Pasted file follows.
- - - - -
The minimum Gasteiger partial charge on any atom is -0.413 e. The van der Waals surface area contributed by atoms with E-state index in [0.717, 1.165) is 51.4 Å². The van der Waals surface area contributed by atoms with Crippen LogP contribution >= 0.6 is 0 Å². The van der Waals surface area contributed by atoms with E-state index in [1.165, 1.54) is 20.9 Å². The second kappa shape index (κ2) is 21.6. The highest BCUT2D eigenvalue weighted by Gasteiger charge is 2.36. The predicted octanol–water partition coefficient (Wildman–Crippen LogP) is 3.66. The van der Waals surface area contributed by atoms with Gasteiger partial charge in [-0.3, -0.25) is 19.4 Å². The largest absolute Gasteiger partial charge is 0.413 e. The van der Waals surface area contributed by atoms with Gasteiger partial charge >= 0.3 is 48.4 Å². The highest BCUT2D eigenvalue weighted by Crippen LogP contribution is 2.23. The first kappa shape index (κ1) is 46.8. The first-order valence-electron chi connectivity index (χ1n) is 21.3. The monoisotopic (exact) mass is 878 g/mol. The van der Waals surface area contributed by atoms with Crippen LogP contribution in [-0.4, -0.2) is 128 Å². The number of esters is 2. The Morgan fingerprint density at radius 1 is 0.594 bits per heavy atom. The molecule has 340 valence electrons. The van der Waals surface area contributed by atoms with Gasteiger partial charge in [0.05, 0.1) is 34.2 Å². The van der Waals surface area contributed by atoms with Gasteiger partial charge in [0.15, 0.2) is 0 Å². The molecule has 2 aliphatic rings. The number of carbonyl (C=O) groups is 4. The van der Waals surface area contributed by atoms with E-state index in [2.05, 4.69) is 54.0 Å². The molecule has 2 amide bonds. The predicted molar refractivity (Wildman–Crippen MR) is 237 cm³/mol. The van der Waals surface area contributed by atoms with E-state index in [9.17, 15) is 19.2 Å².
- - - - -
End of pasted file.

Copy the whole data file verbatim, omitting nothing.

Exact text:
The minimum Gasteiger partial charge on any atom is -0.413 e. The van der Waals surface area contributed by atoms with E-state index in [0.717, 1.165) is 51.4 Å². The van der Waals surface area contributed by atoms with Crippen LogP contribution >= 0.6 is 0 Å². The van der Waals surface area contributed by atoms with E-state index in [1.165, 1.54) is 20.9 Å². The second kappa shape index (κ2) is 21.6. The highest BCUT2D eigenvalue weighted by Gasteiger charge is 2.36. The predicted octanol–water partition coefficient (Wildman–Crippen LogP) is 3.66. The van der Waals surface area contributed by atoms with Gasteiger partial charge in [-0.3, -0.25) is 19.4 Å². The largest absolute Gasteiger partial charge is 0.413 e. The van der Waals surface area contributed by atoms with Gasteiger partial charge >= 0.3 is 48.4 Å². The highest BCUT2D eigenvalue weighted by Crippen LogP contribution is 2.23. The first kappa shape index (κ1) is 46.8. The first-order valence-electron chi connectivity index (χ1n) is 21.3. The monoisotopic (exact) mass is 878 g/mol. The van der Waals surface area contributed by atoms with Crippen LogP contribution in [-0.4, -0.2) is 128 Å². The number of esters is 2. The Morgan fingerprint density at radius 1 is 0.594 bits per heavy atom. The molecule has 340 valence electrons. The van der Waals surface area contributed by atoms with Gasteiger partial charge in [0.05, 0.1) is 34.2 Å². The van der Waals surface area contributed by atoms with Gasteiger partial charge in [0.15, 0.2) is 0 Å². The molecule has 2 aliphatic rings. The number of carbonyl (C=O) groups is 4. The van der Waals surface area contributed by atoms with E-state index in [2.05, 4.69) is 54.0 Å². The molecule has 2 amide bonds. The predicted molar refractivity (Wildman–Crippen MR) is 237 cm³/mol. The van der Waals surface area contributed by atoms with E-state index in [9.17, 15) is 19.2 Å².